- Strengthen existing and future transportation, multimodal personal mobility choices, and roadway safety conditions for all users.
- Improving connectivity to surrounding areas for both vehicular and nonmotorized users.
- Enhancing access enables future development and other placemaking opportunities with official land use and long-term economic development plans.
- Enhancing connections to existing and planned transit services and improving community health, equity, and safety.
Additional benefits from the project will be outlined in the Community Enhancements Plan, Land Use Framework Plan, and Aesthetic Guide once they are complete.
How do I get involved in the project?
There are many ways to participate. The most effective is in-person participation and/or online public meetings and comment periods. Opportunities to engage will be listed online at www.Michigan.gov/I375 in early 2023. Postcards to residents and businesses 1-mile out from I-375, news releases, social media, and other notifications will be used to inform the public about meetings.
What is the current project status?
The project has completed the environmental review and is entering early design.
Items already studied and completed include:
- Defining the purpose and need of the project.
- Evaluating and choosing an alternative in the Environmental Assessment.
- Selecting the preferred alternative in the Finding of No Significant Impact (FONSI).
- Updates to the preferred alternative to become the design alternative post-FONSI.
Items to be studied and completed before construction:
- Creating policies and procedures based on the Community Enhancements Plan, Land Use Framework Plan, and a visual characteristics Aesthetic Design Guide.
- Completing the early and final design of the corridor based on the design alternative selected through the environmental phase.
- Developing maintenance of traffic scenarios that will be implemented during construction to minimize impacts on local businesses. A traffic management plan will also be created for special events in the theater and stadium district.
How is the project being funded?
The full construction cost is $300 million. In September 2022, the USDOT awarded MDOT an Infrastructure for Rebuilding America (INFRA) Grant of $104.6 million to fund the project's construction. The additional cost will be covered by federal and state funding streams. MDOT plans to continue to work with the Legislature and local partners on additional funding opportunities to alleviate the cost burden on the state.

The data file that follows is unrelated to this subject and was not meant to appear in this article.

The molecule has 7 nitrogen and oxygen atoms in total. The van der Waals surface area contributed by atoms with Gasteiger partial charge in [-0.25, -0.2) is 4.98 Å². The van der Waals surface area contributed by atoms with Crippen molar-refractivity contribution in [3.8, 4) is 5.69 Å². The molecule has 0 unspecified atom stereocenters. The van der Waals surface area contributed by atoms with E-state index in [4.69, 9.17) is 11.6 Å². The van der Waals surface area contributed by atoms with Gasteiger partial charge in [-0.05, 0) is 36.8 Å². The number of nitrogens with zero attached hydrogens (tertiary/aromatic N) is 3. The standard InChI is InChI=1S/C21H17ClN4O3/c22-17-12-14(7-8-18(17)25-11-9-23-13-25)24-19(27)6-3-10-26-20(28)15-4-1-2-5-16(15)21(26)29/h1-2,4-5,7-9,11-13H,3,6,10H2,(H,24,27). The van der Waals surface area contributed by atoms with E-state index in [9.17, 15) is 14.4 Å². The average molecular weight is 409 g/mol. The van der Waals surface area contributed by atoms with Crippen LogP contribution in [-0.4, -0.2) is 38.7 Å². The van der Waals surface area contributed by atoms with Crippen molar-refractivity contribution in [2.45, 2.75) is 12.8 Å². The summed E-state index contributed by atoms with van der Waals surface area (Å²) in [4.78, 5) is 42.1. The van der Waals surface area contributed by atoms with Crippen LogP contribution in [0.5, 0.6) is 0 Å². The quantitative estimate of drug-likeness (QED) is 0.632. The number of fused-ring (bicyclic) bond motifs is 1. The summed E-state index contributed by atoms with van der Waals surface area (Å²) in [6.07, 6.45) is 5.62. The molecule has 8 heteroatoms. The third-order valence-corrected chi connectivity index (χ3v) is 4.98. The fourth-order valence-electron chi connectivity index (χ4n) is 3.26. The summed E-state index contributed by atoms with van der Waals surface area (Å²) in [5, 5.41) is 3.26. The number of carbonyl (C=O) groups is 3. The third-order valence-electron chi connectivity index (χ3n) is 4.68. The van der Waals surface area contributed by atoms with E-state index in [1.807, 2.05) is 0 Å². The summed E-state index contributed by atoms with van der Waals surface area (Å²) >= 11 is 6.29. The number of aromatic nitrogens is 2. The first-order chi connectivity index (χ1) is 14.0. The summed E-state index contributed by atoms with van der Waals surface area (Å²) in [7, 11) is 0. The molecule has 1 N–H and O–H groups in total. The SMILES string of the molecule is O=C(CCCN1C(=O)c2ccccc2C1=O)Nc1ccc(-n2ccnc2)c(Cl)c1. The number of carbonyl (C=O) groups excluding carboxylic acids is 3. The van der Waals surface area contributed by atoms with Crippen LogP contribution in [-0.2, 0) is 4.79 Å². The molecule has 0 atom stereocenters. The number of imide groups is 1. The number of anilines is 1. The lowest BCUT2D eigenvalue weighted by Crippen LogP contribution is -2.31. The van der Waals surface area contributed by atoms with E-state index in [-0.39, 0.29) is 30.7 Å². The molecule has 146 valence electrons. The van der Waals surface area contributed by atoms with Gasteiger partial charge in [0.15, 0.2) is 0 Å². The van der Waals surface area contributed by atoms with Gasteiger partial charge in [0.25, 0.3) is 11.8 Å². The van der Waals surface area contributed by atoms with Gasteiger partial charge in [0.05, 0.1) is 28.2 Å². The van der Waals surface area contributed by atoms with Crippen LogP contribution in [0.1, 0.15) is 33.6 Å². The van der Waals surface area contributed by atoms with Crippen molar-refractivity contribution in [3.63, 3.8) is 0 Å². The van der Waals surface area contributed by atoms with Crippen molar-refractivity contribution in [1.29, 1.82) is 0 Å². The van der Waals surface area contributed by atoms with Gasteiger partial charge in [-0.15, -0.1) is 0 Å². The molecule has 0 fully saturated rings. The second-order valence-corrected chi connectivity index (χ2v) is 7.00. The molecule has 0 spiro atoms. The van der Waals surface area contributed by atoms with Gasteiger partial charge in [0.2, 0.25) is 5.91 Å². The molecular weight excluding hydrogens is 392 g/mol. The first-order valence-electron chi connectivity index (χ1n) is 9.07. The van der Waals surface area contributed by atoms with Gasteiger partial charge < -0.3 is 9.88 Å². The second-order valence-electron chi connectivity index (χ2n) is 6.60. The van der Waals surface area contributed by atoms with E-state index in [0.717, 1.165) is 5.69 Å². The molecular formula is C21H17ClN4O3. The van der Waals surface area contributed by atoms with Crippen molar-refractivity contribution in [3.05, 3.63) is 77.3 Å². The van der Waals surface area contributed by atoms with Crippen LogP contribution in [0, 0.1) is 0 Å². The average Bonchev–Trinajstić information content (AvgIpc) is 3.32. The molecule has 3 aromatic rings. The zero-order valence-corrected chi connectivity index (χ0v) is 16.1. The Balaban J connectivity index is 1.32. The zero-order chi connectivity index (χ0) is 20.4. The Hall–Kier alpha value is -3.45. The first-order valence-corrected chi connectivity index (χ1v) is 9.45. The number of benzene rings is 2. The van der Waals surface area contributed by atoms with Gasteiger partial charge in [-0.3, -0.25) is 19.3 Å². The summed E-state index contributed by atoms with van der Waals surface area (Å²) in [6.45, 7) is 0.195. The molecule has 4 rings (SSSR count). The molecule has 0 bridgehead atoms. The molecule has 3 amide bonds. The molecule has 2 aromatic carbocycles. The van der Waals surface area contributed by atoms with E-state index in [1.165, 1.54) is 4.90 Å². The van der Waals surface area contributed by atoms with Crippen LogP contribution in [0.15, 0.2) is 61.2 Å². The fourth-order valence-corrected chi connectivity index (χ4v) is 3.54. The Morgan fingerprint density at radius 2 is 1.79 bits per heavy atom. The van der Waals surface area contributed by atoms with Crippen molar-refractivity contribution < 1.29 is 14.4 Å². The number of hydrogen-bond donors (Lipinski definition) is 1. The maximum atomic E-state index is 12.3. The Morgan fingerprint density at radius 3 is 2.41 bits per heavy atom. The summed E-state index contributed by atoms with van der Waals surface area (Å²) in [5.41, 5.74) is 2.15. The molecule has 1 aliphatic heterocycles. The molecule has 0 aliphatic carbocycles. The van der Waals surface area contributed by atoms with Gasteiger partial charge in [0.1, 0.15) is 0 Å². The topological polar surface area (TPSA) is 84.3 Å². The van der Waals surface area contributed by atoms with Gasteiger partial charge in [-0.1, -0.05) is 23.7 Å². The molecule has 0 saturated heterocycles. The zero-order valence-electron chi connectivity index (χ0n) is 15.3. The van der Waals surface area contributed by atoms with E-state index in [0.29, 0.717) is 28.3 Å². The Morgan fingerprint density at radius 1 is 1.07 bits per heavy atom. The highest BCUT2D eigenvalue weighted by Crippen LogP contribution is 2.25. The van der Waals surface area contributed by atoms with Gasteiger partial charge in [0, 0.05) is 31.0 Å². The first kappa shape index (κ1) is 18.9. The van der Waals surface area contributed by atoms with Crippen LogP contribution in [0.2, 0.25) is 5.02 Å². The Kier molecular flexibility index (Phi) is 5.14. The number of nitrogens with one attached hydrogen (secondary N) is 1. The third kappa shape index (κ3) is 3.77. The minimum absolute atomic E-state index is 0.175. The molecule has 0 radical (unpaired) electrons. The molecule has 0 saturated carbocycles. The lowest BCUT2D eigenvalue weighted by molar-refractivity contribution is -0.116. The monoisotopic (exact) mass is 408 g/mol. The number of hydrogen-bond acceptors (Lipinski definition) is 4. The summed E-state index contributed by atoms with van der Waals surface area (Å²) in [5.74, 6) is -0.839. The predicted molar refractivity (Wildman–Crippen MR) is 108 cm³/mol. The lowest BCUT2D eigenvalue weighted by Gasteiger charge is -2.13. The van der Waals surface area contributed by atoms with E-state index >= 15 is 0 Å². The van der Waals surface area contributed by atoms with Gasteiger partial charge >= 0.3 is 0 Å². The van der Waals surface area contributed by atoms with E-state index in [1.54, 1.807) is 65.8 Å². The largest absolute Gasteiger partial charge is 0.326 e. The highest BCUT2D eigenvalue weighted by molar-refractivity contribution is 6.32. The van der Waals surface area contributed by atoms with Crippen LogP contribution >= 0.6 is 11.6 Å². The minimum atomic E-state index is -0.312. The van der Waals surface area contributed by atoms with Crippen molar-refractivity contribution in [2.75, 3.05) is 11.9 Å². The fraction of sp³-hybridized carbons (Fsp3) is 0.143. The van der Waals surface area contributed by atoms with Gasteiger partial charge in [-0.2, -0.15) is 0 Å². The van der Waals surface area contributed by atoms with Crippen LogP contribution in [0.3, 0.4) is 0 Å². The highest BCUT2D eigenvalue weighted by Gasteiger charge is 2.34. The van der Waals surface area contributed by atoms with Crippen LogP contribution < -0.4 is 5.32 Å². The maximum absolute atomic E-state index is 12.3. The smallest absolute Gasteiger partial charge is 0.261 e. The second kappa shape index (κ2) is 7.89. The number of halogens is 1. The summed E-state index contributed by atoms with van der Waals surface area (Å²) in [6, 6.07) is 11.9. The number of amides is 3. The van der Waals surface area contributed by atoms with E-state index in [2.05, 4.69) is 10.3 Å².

How can I participate in the design process?
Early design for the project is starting now and will include public meetings scheduled throughout 2023 for the public to participate in. MDOT will seek public input through early and final design on enhancements and refinements to the Selected Alternative identified in the environmental phase.
The Selected Alternative is a conceptual design based on the capacity of the new boulevard's location to handle current and future traffic. It is the responsibility of MDOT and FHWA to assure that the mitigation and enhancement measures committed in the FONSI are carried out.
What is the project timeline?
MDOT started the early design of the Selected Alternative in September 2022. The design work will continue over the next couple of years, with many opportunities for public engagement before the project goes into construction. Construction is expected to start as early as 2025. The process and feedback will dictate the timeline of the overall project schedule and readiness for construction.
What was the environmental process?
MDOT followed the National Environmental Policy Act (NEPA) of 1969, which requires that the social, economic, cultural, and natural environmental impacts of any proposed action by the federal government be analyzed for decision-making and public information purposes.
A Planning and Environmental Linkages (PEL) study was completed in 2016, which represents a collaborative and integrated approach to transportation decision-making that considers environmental, community, and economic goals early in the planning process. This also uses the information, analysis, and products developed during planning to inform the environmental review process.